British Journal of Haematology 01/2007; 136(2):319-25. DOI:10.1111/j.1365-2141.2006.06417.x · 4.96 Impact Factor
  • Source
    [Show abstract] [Hide abstract]
    ABSTRACT: Pulmonary hypertension is a common complication of sickle cell disease (SCD). In spite of the mild elevations in pulmonary artery pressures in these patients, the associated morbidity and mortality is high. In fact, in adult patients with SCD, pulmonary hypertension is emerging as the major independent risk factor for death. The aetiology of pulmonary hypertension is probably multifactorial, including haemolysis, impaired nitric oxide bioavailability, chronic hypoxaemia, thromboembolism, parenchymal and vascular injury because of sequestration of sickle erythrocytes, chronic liver disease and asplenia. Interestingly, pulmonary hypertension is emerging as a common, and probably, invariant sequella of lifelong haemolytic anaemia in other hereditary and acquired haemolytic diseases, such as thalassaemia, stomatocytosis and spherocytosis. There are currently limited specific data on the effects of any treatment modality for pulmonary hypertension in patients with SCD. It is likely that maximization of SCD therapy, in all patients, and treatment with selective pulmonary vasodilators and antiproliferative agents, in patients with severe disease, would be beneficial. A large trial evaluating the effects of therapy for pulmonary hypertension in the SCD population is clearly indicated.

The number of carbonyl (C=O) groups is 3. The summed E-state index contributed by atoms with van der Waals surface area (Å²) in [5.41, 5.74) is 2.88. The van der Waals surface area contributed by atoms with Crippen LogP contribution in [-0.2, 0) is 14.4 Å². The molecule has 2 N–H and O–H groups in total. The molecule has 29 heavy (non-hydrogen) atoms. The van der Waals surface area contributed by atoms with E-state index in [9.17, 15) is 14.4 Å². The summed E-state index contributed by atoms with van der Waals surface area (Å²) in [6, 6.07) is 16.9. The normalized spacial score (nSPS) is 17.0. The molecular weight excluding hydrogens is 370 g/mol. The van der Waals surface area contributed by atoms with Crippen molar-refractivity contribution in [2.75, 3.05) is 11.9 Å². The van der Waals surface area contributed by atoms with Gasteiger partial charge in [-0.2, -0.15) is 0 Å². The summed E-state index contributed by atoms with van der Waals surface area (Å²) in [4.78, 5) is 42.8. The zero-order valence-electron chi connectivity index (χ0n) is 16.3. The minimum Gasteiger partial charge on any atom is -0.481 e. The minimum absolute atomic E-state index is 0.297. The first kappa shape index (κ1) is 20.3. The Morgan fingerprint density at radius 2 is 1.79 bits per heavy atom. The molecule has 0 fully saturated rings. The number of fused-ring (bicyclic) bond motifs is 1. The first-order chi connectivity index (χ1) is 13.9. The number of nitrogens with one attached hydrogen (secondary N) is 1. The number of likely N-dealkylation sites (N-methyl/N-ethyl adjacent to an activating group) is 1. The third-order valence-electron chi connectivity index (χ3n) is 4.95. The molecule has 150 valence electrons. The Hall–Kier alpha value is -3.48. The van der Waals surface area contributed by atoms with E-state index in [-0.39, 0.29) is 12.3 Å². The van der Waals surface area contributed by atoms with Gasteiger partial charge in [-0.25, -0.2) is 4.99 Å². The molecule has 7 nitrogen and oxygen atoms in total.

British Journal of Haematology 06/2005; 129(4):449-64. DOI:10.1111/j.1365-2141.2005.05432.x · 4.96 Impact Factor
  • [Show abstract] [Hide abstract]
    ABSTRACT: Eryptosis, the suicidal erythrocyte death characterized by cell shrinkage and cell membrane scrambling, is stimulated by Ca(2+) entry through Ca(2+)-permeable, PGE2-activated cation channels, by ceramide, caspases, calpain, complement, hyperosmotic shock, energy depletion, oxidative stress, and deranged activity of several kinases (e.g. AMPK, GK, PAK2, CK1α, JAK3, PKC, p38-MAPK). Eryptosis is triggered by intoxication, malignancy, hepatic failure, diabetes, chronic renal insufficiency, hemolytic uremic syndrome, dehydration, phosphate depletion, fever, sepsis, mycoplasma infection, malaria, iron deficiency, sickle cell anemia, thalassemia, glucose 6-phosphate dehydrogenase deficiency, and Wilson's disease. Eryptosis may precede and protect against hemolysis but by the same token result in anemia and deranged microcirculation. Copyright © 2015. Published by Elsevier Ltd.
    Seminars in Cell and Developmental Biology 01/2015; 39. DOI:10.1016/j.semcdb.2015.01.009 · 5.97 Impact Factor